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Camping In Namibia

camping in namibia

Camping In Namibia 

For a vacation with a difference get together with some friends and head to Namibia for a self-drive camping tour. Namibia is a country in south-west Africa with some of the most diverse and dramatic scenery in the world. Covered in the eastern inland regions by the vast Kalahari Desert and with an Atlantic Ocean coastline swathed by the immense spread of the Namib Desert, they’re unique landscapes that promise you an unforgettable road trip experience. Camp out by the side of desert highways, at the base of steep-sided ravines and wind-eroded mountains, alongside waterholes in national parks or on immense stretches of deserted beach, and all under an African night sky ablaze with a million stars. Camping in Namibia is one of the most exciting adventures and definitely something that will stay with you forever.  

Namibia may be one of the driest locations on earth, and rainfall is a rare occurrence, but the lack of water doesn’t mean there’s a scarcity of wildlife. Even regions as arid as the Skeleton Coast provide a habitat for a variety of mammals including elephants, giraffes, rhino, zebra, and baboons as well as marine animals like seals. After a successful three decade long conservation program, Namibia also has the most prolific population of cheetahs of any country around the globe. A major achievement and one that’s helping to prevent the extinction of the species.

After landing at Hosea Kutako International Airport, the easiest place to pick up a rental vehicle and set out on a driving tour of Namibia, is from the capital Windhoek. From centrally located Windhoek, it is a relatively easy drive along major roads to such stunning locations as the Etosha National Park in the north of Namibia or to the national parks and conservation areas along the country’s spectacular, dune-rimmed west coast.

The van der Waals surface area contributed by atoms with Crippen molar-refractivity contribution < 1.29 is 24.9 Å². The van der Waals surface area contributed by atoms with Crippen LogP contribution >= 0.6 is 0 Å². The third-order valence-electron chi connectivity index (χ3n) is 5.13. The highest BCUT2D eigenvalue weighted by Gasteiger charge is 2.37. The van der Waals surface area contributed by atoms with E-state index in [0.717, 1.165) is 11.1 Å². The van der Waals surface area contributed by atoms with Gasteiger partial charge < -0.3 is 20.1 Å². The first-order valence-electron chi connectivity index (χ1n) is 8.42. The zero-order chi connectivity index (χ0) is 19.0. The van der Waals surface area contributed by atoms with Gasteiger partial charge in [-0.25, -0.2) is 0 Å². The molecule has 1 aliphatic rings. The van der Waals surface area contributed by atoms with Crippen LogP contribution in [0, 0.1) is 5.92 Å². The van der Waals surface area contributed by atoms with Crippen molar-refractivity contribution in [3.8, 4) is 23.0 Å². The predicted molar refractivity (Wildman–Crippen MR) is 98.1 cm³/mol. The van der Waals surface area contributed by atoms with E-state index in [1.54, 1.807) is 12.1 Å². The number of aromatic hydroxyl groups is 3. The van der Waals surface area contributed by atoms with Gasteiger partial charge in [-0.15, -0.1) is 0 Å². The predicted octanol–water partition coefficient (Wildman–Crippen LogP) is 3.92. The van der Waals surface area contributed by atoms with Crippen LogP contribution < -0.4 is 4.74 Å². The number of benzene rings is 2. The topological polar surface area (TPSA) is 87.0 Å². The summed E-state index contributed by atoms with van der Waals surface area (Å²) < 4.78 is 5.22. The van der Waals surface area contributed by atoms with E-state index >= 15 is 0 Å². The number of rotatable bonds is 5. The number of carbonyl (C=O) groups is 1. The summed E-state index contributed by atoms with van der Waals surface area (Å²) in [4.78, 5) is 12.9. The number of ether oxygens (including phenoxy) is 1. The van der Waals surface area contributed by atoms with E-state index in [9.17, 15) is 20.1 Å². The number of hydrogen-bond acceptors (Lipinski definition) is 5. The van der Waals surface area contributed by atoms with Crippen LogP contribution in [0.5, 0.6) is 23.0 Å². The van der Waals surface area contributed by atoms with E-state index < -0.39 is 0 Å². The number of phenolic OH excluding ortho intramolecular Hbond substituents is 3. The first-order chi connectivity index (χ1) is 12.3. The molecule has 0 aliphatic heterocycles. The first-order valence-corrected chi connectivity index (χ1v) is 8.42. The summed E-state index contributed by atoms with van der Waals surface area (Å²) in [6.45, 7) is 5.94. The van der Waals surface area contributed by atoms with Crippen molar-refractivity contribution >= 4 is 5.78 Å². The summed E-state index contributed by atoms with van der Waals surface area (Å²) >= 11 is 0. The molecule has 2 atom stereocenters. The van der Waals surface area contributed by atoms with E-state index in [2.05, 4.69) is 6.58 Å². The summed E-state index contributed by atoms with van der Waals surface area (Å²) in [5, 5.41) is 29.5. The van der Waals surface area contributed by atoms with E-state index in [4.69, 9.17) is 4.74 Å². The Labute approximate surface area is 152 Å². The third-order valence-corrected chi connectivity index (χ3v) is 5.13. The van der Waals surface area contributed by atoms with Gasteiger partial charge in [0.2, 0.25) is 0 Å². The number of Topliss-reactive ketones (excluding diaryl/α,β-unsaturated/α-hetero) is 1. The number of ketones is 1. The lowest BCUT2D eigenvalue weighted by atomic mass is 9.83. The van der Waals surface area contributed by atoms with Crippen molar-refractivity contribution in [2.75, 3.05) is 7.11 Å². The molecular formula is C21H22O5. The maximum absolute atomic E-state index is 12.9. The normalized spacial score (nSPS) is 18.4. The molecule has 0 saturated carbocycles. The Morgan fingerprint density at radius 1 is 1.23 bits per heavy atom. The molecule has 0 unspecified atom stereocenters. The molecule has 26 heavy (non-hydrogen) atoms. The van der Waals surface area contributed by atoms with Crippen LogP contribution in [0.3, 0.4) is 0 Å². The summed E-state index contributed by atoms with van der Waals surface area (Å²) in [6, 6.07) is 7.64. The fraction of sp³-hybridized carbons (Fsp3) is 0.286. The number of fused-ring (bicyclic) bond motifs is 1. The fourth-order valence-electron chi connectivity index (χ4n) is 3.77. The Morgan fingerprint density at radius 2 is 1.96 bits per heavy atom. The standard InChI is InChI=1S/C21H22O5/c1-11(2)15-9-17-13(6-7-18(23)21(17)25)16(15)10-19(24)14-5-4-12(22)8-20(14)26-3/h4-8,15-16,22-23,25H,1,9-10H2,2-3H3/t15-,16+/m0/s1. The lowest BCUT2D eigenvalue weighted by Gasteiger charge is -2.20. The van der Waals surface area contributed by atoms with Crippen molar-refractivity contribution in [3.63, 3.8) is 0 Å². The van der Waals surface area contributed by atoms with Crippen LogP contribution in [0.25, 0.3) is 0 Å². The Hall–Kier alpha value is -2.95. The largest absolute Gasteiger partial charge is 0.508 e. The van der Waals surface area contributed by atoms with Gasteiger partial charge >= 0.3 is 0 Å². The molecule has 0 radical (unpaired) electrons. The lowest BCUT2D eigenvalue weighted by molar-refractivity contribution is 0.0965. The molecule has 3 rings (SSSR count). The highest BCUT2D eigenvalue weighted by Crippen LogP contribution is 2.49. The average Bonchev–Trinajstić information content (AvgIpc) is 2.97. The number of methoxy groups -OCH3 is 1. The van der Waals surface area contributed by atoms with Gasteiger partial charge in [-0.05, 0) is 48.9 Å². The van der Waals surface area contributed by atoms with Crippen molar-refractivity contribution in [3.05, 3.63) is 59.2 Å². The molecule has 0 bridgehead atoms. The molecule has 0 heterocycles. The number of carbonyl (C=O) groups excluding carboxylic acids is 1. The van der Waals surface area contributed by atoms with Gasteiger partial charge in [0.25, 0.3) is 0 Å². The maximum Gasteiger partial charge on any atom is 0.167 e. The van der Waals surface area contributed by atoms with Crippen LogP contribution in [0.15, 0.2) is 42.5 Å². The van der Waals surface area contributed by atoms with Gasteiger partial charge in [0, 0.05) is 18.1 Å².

Vehicle Rental In Namibia

Many of the major highways in Namibia are well-maintained, but it’s a good idea to hire a vehicle that can deal with all types of terrains as minor roads can quickly turn to dirt tracks. As you won’t be packing camping gear in your flight bag, you’ll also want one that comes fully equipped with what you’ll need for sleeping out under starry African skies.

Autovermietung Savannah are a Windhoek based vehicle rental company with a long standing reputation for supplying reliable and well-equipped 4x4s. Their diesel-fueled Toyota Hillux can cater for two to five people, have an extendable sleeping tent as well as spare sheets and mattresses. The vehicles are also kitted out with gas burners for cooking, kitchen utensils, cold boxes and picnic furniture plus a full array of emergency tools like jump leads, spare tires and fire extinguishers. Asco Car Hire also operate from Windhoek offering the same vehicles and equipment for similar prices. If you want to start your adventure straight from the airport without going into the city, you can collect a fully fitted out 4×4 from Rhino Car Hire once you’re through the arrivals gate.

Average vehicle rental costs vary depending on the time of year and how many days you require the vehicle for. Expect to pay between N$700 to N$1,400 which is approximately $48 to $95 USD per day.

Best Campgrounds in Namibia

Pitching camp in an isolated spot on the side of a desert highway or in some secluded spot you come across while motoring through the country sounds idyllic and it can be. Although on occasion you’ll need to stock up on provisions, water, and gas so it’ll be more convenient to use a campground with on-site amenities.

If you’re motoring up to the Etosha National Park, you’ll find the Halali Camp near Namutoni has everything you need and more besides. It’s also inside the park boundaries and close to watering holes where big game animals like elephants and rhinos go to drink at dusk. There are excellent facilities on the campground including a gas station, grocery store, bar, restaurant and swimming pool. Fees for camping overnight are charged on a per person basis averaging around N$300 which is about $20USD.